While Many Restaurants Struggle, Here’s How One Is Thriving

Driving through eerily quiet Seattle on Friday, I tuned into an NPR interview in which a Dallas taco shop owner summed up the outlook for the country’s restaurants in the face of the coronavirus pandemic: “Bleak.” It’s a widely echoed sentiment. Making the rush-hour trip in a fraction of the time it normally takes to…

While Many Restaurants Struggle, Here’s How One Is Thriving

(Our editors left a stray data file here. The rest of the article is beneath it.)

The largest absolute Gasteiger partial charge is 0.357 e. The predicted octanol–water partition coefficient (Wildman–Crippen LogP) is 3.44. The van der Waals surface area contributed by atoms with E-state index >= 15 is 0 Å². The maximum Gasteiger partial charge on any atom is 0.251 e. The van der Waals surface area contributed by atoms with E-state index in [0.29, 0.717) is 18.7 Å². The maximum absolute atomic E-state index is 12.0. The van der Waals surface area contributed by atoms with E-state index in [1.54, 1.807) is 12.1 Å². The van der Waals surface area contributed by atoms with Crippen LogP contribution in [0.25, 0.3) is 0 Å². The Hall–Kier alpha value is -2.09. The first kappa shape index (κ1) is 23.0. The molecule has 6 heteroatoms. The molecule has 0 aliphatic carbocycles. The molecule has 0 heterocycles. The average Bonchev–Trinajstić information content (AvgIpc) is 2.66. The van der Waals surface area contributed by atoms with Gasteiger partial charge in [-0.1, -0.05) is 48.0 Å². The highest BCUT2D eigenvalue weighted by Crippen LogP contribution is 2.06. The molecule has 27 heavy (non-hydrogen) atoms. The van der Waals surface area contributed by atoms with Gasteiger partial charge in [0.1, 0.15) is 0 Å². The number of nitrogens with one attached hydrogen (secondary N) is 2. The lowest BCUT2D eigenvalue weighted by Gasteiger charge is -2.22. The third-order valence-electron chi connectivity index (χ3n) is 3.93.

Driving through eerily quiet Seattle on Friday, I tuned into an NPR interview in which a Dallas taco shop owner summed up the outlook for the country’s restaurants in the face of the coronavirus pandemic: “Bleak.” It’s a widely echoed sentiment. Making the rush-hour trip in a fraction of the time it normally takes to cross town, I was on my way to see one of the only chefs I know who’s offering a bit of hope.When the world is not under siege from a deadly virus, Eric Rivera runs Addo, a busy restaurant with constantly changing offerings, from inexpensive homestyle Puerto Rican to high-end, multicourse meals with wine pairings. Now, though, as despair has seized other restaurant owners making the pivot to delivery and takeout only, Addo’s sales for the first two weeks of March were double the amount for the same period last year. Rivera had also doubled his staff to 10 since the beginning of the month and was looking to hire more. I wanted to find out why, and if he had advice for other restaurateurs in these dire times.Rivera was born in Olympia, Washington to Puerto Rican parents and went on to work as director of culinary research at Chicago’s avant-garde restaurant, Alinea. He and his restaurant were riding a growing wave of popularity going into February, when the coronavirus turned the industry upside down.Across the country, restaurant sales took a nosedive. Shifts were shortened, then cut. And then the layoffs and closings began, each day bringing a new disaster. Tom Douglas, one of Seattle’s best-known chefs, temporarily shut 12 of his 13 restaurants in the city and laid off almost all his staff. New York restaurateur Danny Meyer laid off 80 percent of his workers at his Union Square Hospitality Group in New York. After a March 17 White House meeting with representatives of national chains like Domino’s and McDonald’s, which largely ignored independent restaurant owners, Momofuku chef David Chang tweeted “We are so fucked.”Two days later, while publicly chiding Georgia Senator Kelly Loeffler for questionable stock trading, Athens, Georgia-based chef and author Hugh Acheson, who has been forced to lay off 100 employees, tweeted “We are about to see a lot of places go broke forever.” He followed it up on March 19 with “Update on restaurant world: still fucked.”As cities went quiet, the chefs who could began converting their establishments from dine-in to takeout. A week ago, I started looking for ways restaurant tech was coming to the rescue and found surprisingly little. Delivery service Grubhub announced $100 million in fee deferment to specific restaurants, an offer that sounded good but got worse when you dug into the fine print. Not only was it a deferment (instead of a fee waiving) for only a month, it obliged restaurants to use Grubhub for a year after signing up for the program. Delivery services are double-edged swords for the restaurants that use them even in the best of times, because they scoop up much, if not all, of a restaurant’s takeout profit. For restaurant owners, Grubhub’s faux largesse was a gut punch at the worst possible time.Rivera made the transition, shi
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